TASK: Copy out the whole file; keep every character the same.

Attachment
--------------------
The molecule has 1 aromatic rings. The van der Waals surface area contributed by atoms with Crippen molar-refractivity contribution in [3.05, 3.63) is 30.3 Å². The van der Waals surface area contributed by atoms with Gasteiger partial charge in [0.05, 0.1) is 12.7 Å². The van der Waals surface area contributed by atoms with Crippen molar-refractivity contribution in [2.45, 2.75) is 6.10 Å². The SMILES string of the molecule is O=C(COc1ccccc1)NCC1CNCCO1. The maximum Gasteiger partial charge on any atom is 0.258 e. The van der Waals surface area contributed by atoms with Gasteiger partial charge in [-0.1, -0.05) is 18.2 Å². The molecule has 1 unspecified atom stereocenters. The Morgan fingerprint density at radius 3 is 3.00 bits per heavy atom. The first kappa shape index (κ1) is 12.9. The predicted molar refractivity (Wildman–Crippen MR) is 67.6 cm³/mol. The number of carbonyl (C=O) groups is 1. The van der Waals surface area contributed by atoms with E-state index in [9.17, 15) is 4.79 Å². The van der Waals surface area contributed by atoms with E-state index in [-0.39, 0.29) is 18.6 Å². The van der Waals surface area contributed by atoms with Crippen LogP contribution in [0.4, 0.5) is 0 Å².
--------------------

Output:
The molecule has 1 aromatic rings. The van der Waals surface area contributed by atoms with Crippen molar-refractivity contribution in [3.05, 3.63) is 30.3 Å². The van der Waals surface area contributed by atoms with Gasteiger partial charge in [0.05, 0.1) is 12.7 Å². The van der Waals surface area contributed by atoms with Crippen molar-refractivity contribution in [2.45, 2.75) is 6.10 Å². The SMILES string of the molecule is O=C(COc1ccccc1)NCC1CNCCO1. The maximum Gasteiger partial charge on any atom is 0.258 e. The van der Waals surface area contributed by atoms with Gasteiger partial charge in [-0.1, -0.05) is 18.2 Å². The molecule has 1 unspecified atom stereocenters. The Morgan fingerprint density at radius 3 is 3.00 bits per heavy atom. The first kappa shape index (κ1) is 12.9. The predicted molar refractivity (Wildman–Crippen MR) is 67.6 cm³/mol. The number of carbonyl (C=O) groups is 1. The van der Waals surface area contributed by atoms with E-state index in [9.17, 15) is 4.79 Å². The van der Waals surface area contributed by atoms with E-state index in [-0.39, 0.29) is 18.6 Å². The van der Waals surface area contributed by atoms with Crippen LogP contribution in [0.4, 0.5) is 0 Å².